Signs of severe postpartum depression include:

hallucinations, or seeing, hearing, smelling, or feeling things that aren’t really there
delusions, or having irrational beliefs, placing too much importance on insignificant things, or feeling persecuted
disorientation, confusion, and talking nonsense
strange or erratic behavior
rage or violent actions
suicidal thoughts or attempted suicide
thoughts of harming your baby
These are all signs that you need emergency medical treatment. Hospitalization may be necessary. Severe postpartum depression may be life-threatening, but it can be treated successfully.

Part 11 of 17

What are the risk factors for postpartum depression?

Any new mother can develop postpartum depression regardless of age, ethnicity, or how many children she has.

These things might increase your risk:

previous depression or other mood disorder
family history of depression
serious health problems
recent stress, such as a divorce, death, or serious illness of a loved one
unwanted or difficult pregnancy
having twins, triplets, or other multiples
having your baby born prematurely or with health problems
being in an abusive relationship
isolation or lack of emotional support
poor diet
drug or alcohol misuse
sleep deprivation and exhaustion
If you have some of these risk factors, talk to your doctor as soon as you notice symptoms. Postpartum depression can increase your risk of substance abuse or of harming yourself or your baby.

Part 12 of 17

Postpartum depression prevention

Absolute prevention isn’t really possible. Still, some factors can make you more prone to postpartum depression, so you may be able to do a few things to reduce your risk.

Firstly, be proactive. During pregnancy, tell your doctor if:

you’ve had a previous episode of postpartum depression
you’ve ever had major depression or another mood disorder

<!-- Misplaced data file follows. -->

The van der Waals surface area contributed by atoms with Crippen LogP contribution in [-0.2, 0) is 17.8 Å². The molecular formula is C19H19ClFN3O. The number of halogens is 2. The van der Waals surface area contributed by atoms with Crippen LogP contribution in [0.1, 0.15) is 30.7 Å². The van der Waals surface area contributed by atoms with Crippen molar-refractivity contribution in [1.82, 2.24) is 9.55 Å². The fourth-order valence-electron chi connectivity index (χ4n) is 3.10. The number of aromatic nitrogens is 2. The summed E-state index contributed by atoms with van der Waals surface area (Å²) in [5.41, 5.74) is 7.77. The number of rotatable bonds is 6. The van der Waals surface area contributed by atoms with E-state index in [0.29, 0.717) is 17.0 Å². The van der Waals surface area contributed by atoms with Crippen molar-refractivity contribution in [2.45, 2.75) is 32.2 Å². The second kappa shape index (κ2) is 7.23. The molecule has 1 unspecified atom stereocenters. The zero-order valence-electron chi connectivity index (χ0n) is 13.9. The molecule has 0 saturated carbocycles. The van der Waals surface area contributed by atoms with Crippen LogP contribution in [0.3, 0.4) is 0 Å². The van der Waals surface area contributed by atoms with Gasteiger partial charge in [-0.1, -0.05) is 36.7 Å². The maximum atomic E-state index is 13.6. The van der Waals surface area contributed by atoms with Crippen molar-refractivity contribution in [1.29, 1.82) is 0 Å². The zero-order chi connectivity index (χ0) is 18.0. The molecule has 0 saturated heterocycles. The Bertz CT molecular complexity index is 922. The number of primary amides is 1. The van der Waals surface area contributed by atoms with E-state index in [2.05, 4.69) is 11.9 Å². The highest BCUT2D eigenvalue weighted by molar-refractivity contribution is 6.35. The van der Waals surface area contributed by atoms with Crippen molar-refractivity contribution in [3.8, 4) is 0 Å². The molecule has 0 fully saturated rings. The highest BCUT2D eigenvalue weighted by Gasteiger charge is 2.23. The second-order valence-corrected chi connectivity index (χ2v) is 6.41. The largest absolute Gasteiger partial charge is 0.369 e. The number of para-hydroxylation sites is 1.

you currently have symptoms of depression
Your doctor may be able to prescribe the appropriate therapy and make recommendations in advance.

You may also be able to reduce your chances of developing postpartum depression by following these tips:

Get your support system in place before your baby is born.
Make an action plan and write it down. Include contact information for your doctor, local support services, and a family member or friend you can confide in.
Have an arrangement for childcare in place so you can take a break. If symptoms appear, you’ll know exactly what to do.
Maintain a healthy diet and try to get some exercise every day.
Don’t withdraw from activities you enjoy and try to get plenty of sleep.
Keep the lines of communication open with loved ones.
A new baby in the house changes family dynamics and alters sleep patterns. You don’t have to be perfect, so go easy on yourself. Report symptoms to your doctor right away. Early treatment can help you recover faster.

Part 13 of 17

What is postpartum psychosis?

The most severe form of postpartum depression is postpartum psychosis. Postpartum psychosis is a rare occurrence. When it does happen, it’s usually within the first few weeks after delivery. Psychosis is more likely if you have a history of mood disorders.

Psychosis means you’re no longer grounded in reality. Postpartum psychosis is rare. When it does happen, it’s usually within the first few weeks after you’ve given birth. Often, postpartum psychosis is associated with bipolar illness.